With its trademark tough-but-fair difficulty and interconnecting world design, Dark Souls pioneered its own genre of RPG. Hallmarks of this “Souls-like” genre include punishing difficulty, an interconnected open world, and storytelling primarily through item descriptions and players must draw the connections. The newest contender in the “Souls-like” genre is Code Vein, a title from Bandai Namco Studios. Bandai Namco has until now only published the Souls series, so it makes sense for them to take a stab at the formula themselves. But how does the newcomer stack up against the originator?
First, some background on Code Vein. The game is being helmed by Hiroshi Yoshimura, the director of the first God Eater game and producer of God Eater 2.
After working on that series, Yoshimura-san wanted to work on a new series that was its own unique property. He also wanted to develop a game that factors in player opinion and input in regards to the design of the game. To quote Yoshimura-san: “For the God Eater franchise, we focused on the Japanese users and what their feedback was, but for Code Vein we’re looking worldwide – we want the feedback from everywhere, and we’ll try to create something that everyone will like.”
What About The Basic Mechanics?
Controls and mechanics are similar to a combination of Dark Souls and Nioh. There are familiar controls, such as guarding and parrying. However players use “gifts” by holding R2 and a face button. Similarly inspired, Instead of a bonfire players bloom “Mistle.” Players can rest at the “Mistle” as well as level up their character.
In regards to gameplay, the game moves at a pace closer to Lords of the Fallen than something like Bloodborne. There is a weight to weapons and movement that causes combat to feel a lot slower than Souls. Players dash by pressing R1 while moving, while dodging is by pressing Circle. Item pickup is also mapped to the X button, as is draining enemies of health.
The combat in Code Vein is much like the movement. It’s heavy and slower than its contemporaries. Every weapon swing feels like it’s an effort, and feels strongly like Lords of the Fallen‘s combat speed. Dodging, rolling, and attacking when there’s an opening is key in Code Vein, as enemies take away a lot of health with every hit. Stamina usage is also a critical part of combat as each action uses up a certain amount of stamina.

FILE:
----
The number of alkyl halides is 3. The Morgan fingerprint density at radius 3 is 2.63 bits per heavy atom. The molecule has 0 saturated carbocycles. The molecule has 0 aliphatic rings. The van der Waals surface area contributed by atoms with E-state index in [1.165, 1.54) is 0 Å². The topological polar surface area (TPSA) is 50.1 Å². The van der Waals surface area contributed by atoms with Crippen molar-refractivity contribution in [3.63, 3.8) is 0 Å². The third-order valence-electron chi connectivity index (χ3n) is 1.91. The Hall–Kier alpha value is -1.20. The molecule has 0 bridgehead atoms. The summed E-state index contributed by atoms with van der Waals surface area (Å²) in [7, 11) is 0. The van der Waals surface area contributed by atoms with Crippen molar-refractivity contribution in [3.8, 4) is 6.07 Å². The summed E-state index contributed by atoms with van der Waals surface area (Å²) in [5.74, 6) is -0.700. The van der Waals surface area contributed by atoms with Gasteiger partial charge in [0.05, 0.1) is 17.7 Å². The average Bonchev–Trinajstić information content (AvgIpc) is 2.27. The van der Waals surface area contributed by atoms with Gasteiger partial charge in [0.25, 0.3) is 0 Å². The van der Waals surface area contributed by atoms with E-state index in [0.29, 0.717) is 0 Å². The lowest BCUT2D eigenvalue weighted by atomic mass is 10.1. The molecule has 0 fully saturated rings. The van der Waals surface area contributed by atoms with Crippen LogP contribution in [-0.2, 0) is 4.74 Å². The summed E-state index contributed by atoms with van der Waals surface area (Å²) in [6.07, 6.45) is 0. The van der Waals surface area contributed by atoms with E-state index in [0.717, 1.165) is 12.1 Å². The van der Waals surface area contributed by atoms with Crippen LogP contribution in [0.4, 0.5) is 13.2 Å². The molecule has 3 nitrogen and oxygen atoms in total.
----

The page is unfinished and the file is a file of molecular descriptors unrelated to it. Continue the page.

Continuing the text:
Players activate attacks by the Square and Triangle buttons for weak and strong attacks respectively. Strong attacks can be charged up for extra power as per Dark Souls 3 which is a nice addition. Players heal with a limited resource that they can set as a shortcut item. Much like Estus in Dark Souls, you can set it to your item bar.
Code Vein has been described as “Anime Souls” by viewers after seeing trailers for the game. Certainly as aesthetic is concerned, that is a valid description. Environments feel dilapidated and abandoned, yet they have a visual pop to them courtesy of the anime style. From what We’ve seen there isn’t the decrepit feeling of the locales like Dark Souls. The art style allows more noticeably colorful areas, whereas Souls went for more muted tones.
Graphically speaking the game isn’t quite there yet, with low resolution textures on display for walls and environmental details in some instances. Dark Souls had this issue as well, although the art direction and design compensated. With such a stark difference in style, Code Vein may not be able to hide or gloss over those issues quite so easily. For detail and quality, one must look to the characters and their weapons. Characters are easily the most detailed things in the game, with their weapons being ornate and highly intricate, and the characters themselves standing out against the world design. That said, the characters are heavily anime-inspired. This clashes with the more realistic tone of the rest of the game.
Overall Code Vein wears its influences on its sleeve. It clearly derives a lot from its contemporaries, yet seeks to make its own way. The clash in design between the characters and the world may be a barrier to some, as will the slower combat speed. Currently it is a slower, bloodier Dark Souls with God Eater characters. If that’s the intention, then it passes with flying colors.
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